Yet more signs that ad blocking may be easing
Forecast: Just a quarter of Americans will use the apps this year
February 16, 2017
Advertisers and media people who have been freaking out for months over ad blocking can take a few deep breaths.
Ad blockers don’t appear to be growing as fast as many analysts first expected.
In fact, one forecaster has lowered its outlook for ad blocking in the coming year, coming after European countries have seen the same slower pace of adoption.
This could mean ad blockers won’t wreak quite the havoc on the industry that many had feared.
A new forecast from eMarketer says U.S. users of ad-blocking apps will reach 75.1 million people this year.
That’s a big number, yes, but it’s significantly lower than its previous prediction last year that ad blockers would top 86 million in 2017.
Even at the reduced level, that still represents 27.5 percent of all internet users.
Clearly ad blocking won’t just go away. But if it’s not growing at quite the rapid pace eMarketer had predicted, then advertisers may not have to worry as much.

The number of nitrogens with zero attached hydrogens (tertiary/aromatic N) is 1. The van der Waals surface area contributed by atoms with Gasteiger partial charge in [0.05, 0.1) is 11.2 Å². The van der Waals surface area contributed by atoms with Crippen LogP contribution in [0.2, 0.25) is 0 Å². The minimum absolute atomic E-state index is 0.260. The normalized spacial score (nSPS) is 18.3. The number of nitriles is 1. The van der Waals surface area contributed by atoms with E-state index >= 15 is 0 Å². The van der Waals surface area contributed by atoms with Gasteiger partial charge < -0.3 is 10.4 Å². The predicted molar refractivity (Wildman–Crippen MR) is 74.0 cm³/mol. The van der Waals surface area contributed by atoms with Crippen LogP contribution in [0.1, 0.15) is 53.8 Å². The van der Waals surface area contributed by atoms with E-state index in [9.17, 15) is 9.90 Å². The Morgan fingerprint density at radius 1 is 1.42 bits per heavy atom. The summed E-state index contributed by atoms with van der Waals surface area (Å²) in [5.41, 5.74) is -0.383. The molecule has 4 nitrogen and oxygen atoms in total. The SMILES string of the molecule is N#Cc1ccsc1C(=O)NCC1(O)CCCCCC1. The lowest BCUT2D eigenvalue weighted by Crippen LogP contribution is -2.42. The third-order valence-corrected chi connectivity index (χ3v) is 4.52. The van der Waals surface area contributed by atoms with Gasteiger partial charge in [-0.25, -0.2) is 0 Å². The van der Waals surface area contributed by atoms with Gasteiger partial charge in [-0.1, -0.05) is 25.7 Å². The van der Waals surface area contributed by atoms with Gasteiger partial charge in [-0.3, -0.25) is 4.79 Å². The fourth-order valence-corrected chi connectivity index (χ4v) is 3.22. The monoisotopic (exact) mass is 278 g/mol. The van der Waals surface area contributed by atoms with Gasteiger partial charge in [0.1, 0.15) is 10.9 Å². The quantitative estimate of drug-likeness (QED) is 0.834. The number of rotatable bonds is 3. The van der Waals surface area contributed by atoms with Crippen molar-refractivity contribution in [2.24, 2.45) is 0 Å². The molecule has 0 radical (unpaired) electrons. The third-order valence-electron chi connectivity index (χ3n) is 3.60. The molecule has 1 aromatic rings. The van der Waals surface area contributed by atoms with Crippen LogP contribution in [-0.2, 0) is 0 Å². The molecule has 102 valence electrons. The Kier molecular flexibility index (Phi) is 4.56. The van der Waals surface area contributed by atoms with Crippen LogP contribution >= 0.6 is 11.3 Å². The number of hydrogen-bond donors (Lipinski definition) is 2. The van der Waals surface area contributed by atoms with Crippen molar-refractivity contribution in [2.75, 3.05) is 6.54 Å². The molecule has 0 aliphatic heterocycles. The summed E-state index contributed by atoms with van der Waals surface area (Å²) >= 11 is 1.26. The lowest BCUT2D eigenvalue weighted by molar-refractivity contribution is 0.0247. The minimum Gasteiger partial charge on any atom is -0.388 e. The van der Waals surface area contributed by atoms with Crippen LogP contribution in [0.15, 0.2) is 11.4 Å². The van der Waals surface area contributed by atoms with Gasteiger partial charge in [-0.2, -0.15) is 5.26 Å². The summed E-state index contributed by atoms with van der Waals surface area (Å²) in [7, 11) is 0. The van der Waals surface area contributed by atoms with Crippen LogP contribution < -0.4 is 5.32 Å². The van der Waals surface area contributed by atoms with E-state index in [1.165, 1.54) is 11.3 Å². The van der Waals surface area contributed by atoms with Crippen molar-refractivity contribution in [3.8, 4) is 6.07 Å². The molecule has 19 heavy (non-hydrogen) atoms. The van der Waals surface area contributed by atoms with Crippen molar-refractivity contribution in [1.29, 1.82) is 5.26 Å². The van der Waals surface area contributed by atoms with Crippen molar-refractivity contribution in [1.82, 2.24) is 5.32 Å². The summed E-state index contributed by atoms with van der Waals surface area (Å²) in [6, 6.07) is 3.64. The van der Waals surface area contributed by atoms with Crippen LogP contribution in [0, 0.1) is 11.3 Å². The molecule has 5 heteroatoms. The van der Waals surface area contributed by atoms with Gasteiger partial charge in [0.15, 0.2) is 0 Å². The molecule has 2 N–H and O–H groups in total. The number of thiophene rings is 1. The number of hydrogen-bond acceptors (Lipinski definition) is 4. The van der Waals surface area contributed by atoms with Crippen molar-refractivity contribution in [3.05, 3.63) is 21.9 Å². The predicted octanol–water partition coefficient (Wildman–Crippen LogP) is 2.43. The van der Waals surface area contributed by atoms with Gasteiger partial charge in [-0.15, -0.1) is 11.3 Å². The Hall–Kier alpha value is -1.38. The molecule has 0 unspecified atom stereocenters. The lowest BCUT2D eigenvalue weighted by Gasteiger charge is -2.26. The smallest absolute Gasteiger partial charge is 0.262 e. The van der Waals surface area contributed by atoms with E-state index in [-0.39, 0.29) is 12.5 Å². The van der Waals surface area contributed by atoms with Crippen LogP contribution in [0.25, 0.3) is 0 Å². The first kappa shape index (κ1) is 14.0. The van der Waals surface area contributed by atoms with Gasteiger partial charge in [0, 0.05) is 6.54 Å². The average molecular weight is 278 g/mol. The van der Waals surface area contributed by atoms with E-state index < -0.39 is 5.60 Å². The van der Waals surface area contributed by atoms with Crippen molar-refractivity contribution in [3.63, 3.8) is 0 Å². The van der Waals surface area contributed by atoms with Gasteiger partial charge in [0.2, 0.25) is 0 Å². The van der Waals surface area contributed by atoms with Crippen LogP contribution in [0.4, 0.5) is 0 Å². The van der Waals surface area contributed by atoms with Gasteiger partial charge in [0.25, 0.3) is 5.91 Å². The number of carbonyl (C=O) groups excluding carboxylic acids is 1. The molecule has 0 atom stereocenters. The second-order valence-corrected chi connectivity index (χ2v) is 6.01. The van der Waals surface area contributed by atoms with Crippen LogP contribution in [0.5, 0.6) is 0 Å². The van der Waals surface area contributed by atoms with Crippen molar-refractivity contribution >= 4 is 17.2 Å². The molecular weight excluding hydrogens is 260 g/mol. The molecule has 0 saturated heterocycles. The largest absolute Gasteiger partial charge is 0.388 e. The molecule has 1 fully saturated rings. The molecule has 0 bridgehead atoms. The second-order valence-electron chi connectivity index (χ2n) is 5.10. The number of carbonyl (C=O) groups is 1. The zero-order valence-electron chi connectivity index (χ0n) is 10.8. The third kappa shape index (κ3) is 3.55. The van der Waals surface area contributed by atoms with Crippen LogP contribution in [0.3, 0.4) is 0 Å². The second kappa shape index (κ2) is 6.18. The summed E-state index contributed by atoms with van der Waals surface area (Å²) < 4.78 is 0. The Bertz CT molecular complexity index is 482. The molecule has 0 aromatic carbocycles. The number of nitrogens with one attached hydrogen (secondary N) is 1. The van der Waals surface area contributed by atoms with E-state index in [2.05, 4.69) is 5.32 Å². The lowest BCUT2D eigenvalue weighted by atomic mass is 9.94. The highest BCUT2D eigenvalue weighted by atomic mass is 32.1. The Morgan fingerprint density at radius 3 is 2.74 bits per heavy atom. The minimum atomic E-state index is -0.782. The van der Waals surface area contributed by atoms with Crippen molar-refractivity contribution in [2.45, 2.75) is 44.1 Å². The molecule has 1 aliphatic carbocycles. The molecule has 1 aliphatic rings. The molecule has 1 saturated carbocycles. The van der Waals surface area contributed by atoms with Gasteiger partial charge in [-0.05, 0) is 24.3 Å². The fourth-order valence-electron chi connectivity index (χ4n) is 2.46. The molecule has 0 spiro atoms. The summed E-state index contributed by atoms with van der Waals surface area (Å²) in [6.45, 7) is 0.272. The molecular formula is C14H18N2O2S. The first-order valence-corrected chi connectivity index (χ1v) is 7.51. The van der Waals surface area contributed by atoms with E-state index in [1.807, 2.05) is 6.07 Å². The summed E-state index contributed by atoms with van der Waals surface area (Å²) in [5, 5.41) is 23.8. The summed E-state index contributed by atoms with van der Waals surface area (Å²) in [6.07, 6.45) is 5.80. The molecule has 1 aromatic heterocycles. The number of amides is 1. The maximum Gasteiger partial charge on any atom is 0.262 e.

Indeed, at the end of last year, a report came out in Germany that found ad blocking rates had actually dropped. And in many European countries, such as France and England, usage of ad blockers is below 20 percent.
Behind the lower growth
Ad blocking was, like cord cutting, supposed to be the new big threat to advertising.
So how come the adjusted numbers?
One big reason appears to be format. Ad blockers are generally used on desktops. EMarketer says just 8 percent of mobile users employ ad blockers, largely because they are not as effective on phones and tablets, and they usually don’t work within apps.
Since we’re more and more of a mobile society – according to a recent comScore estimate, almost two-thirds of digital time is on smartphones and tablets – it makes sense that ad blockers may not be as widely used as first expected.
The companies behind the technology will need to improve their mobile offerings to keep up with people’s habits.
But eMarketer also notes that publishers who refuse to serve content to those using ad blockers are also having some success. That’s led to less usage of the tool on desktops.
Who’s using ad blockers
Of course, a quarter of the population is still a sizable chunk of people, so it’s worth looking at just who’s using ad blockers.
As you’d expect, it’s young people, who tend to be early adopters of all technology.
Forty-one percent of Millennials will use ad blockers this year, compared to 26.9 percent of Generation X, according to eMarketer.
Who’s not using them? Baby Boomers, who employ them at a rate of just 13.9 percent. Remember, ad blocking on any format is somewhat foreign to them – they didn’t grow up with the DVR.
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